At no point does Mohyeldin make clear that the bilateral Oslo Accords, to which the Palestinians consented, transferred responsibility for healthcare to the newly formed Palestinian government.
Pitchfork Magazine Normalizes Jay Electronica’s Antisemitic Lyrics
Hip hop artist Jay Electronica released two albums this year. The first, A Written Testimony, caused controversy with its references to the Rothschild banking family and to the “synagogue of Satan.” The artist was again in the news over the summer for making comments about Rabbi Abraham Cooper that were regarded as antisemitic. Then in October, his second album of the year, Act II: The Patents of Nobility (The Turn), repeated the same references to the Rothschilds and to the “synagogue of Satan.” In case there was any doubt about the meaning, other tracks on the album mentioned notorious antisemite Louis Farrakhan, who has clearly used the term to refer to Jews, and Farrakhan’s publication, the Final Call.

When A Written Testimony came out in March, some gave Electronica the benefit of the doubt due to his somewhat sordid history with Kate Rothschild, the granddaughter of the 3rd Baron Rothschild and the niece of the 4th Baron Rothschild, which left room for ambiguity over the artist’s subjective intent. But including the same phrases on his second album after being called out by a Jewish DJ left no doubt that Electronica simply disregards Jewish sensibilities. Yet, the popular music magazine Pitchfork called Act II: The Patents of Nobility (The Turn), one of the top 50 albums of the year.

Pitchfork is a 25-year old music publication that was acquired by Conde Nast in 2015. It boasts 7.3 million unique users, most of whom are millenials, and it’s long been considered highly influential. It calls itself, “the most trusted voice in music.” But when this publication compiled its list of “The 50 Best Albums of 2020,” its editors decided to include an album with antisemitic lyrics. Act II: The Patents of Nobility (The Turn) is number 14 on Pitchfork’s list.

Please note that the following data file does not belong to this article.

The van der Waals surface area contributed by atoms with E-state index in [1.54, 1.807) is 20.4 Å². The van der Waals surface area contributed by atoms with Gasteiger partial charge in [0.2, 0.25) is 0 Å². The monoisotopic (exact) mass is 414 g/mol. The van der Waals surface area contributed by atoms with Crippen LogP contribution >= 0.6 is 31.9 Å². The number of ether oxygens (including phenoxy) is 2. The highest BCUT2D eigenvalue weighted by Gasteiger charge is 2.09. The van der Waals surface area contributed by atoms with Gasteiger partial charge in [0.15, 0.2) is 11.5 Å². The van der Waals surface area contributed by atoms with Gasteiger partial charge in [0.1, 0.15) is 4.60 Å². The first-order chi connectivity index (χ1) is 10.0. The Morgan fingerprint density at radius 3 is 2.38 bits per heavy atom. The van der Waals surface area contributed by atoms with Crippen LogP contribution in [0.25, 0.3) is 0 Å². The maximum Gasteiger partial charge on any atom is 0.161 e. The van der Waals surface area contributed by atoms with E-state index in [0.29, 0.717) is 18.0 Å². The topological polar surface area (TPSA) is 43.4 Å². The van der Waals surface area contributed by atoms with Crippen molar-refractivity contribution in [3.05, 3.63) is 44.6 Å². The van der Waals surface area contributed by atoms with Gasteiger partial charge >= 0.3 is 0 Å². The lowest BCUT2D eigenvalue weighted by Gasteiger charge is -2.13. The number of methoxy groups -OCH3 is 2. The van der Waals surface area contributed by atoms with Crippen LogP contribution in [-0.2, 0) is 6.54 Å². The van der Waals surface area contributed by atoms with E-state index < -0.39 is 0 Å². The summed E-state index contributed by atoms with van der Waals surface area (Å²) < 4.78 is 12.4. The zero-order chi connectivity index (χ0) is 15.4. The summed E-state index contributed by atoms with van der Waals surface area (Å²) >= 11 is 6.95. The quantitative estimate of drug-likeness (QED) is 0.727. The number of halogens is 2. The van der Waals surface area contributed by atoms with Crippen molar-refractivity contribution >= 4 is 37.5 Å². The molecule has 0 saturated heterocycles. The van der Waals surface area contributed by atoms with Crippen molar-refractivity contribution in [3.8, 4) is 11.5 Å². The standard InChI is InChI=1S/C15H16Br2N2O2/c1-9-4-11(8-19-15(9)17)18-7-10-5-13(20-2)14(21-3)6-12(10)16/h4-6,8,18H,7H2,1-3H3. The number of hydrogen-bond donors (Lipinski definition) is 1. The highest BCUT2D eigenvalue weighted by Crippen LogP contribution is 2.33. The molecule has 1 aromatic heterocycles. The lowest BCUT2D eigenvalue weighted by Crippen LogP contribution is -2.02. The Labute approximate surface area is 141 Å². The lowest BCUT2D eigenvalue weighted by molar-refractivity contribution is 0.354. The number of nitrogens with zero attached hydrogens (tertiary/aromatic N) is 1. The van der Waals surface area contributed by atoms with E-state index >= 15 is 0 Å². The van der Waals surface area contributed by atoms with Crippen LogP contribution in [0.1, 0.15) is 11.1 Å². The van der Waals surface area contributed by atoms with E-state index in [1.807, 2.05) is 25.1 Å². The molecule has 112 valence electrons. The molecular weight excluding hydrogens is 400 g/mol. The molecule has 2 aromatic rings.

Electronica’s March album, A Written Testimony, included the lyrics, “And I bet you a Rothschild I get a bang for my dollar / The Synagogue of Satan want me to hang by my collar.” As the Jewish News points out, Jay Electronica’s previous relationship with Kate Rothschild adds a layer of meaning that could be personal. But regardless of the intent, there’s little doubt that, on their face, these lines promote what the ADL calls a “longstanding anti-Semitic conspiracy theory” about the Rothschild family, antisemitic tropes and stereotypes about Jews and money, and rhetoric reminiscent of Louis Farrakhan, a man the ADL calls a “notable extremist figure, railing against Jews, white people and the LGBT community.”


PROMOTED AND QUOTED: THE BBC’S PREFERRED NGO CONTRIBUTORS IN 2020
Since 2013 (see ‘related articles’ below) we have documented contributions and/or information sourced from non-governmental organisations (NGOs) appearing in the BBC’s Israel related content.

Often portrayed by the BBC as ‘human rights groups’, those inherently agenda-driven organisations make no claim to provide unbiased information and are obviously not obligated to the BBC’s editorial guidelines.

The BBC’s collaboration with political NGOs comes in a variety of forms. In some cases people associated with NGOs are interviewed or quoted in BBC reporting – but their links to those organisations are not adequately clarified.

For example a report by Orla Guerin aired on BBC One in January included a contribution from a person described as a “community organiser” who actually works as campaigns director for the political NGO Avaaz. In the same report Guerin promoted a quote from an unidentified “analyst” who holds a senior position at the NGO International Crisis Group (ICG):
Orthodox Jewish Man Stabbed in Lakewood, New Jersey
A man was stabbed in Lakewood on Tuesday morning, The Lakewood Scoop reported. He was walking in public around 9 a.m. when a woman stabbed him from behind.

The victim grabbed the weapon away from her and managed to hold her down until police arrived.

The victim was taken to the hospital with non-life threatening injuries and the assailant was taken into custody.

An investigation is underway by Lakewood’s CSI and Detective’s Bureau. The motivation for the attack is unknown as of now, but The Lakewood Scoop reported that the woman was known to the authorities as mentally unstable.

Security camera footage recorded the entire attack and can be seen below.


Swastika, racial slurs painted on Jewish family's new home
West Linn police are investigating racist, anti-semitic and anti-police graffiti discovered at an under-construction home Dec. 23.

Police announced in a press release they were investigating the incident as a bias crime.

Steve Sherman, who has lived with his family in the neighborhood for 20 years, said he discovered the vandalism around 4 p.m. Wednesday when he walked the short distance from his current home to his future home on Nixon Avenue.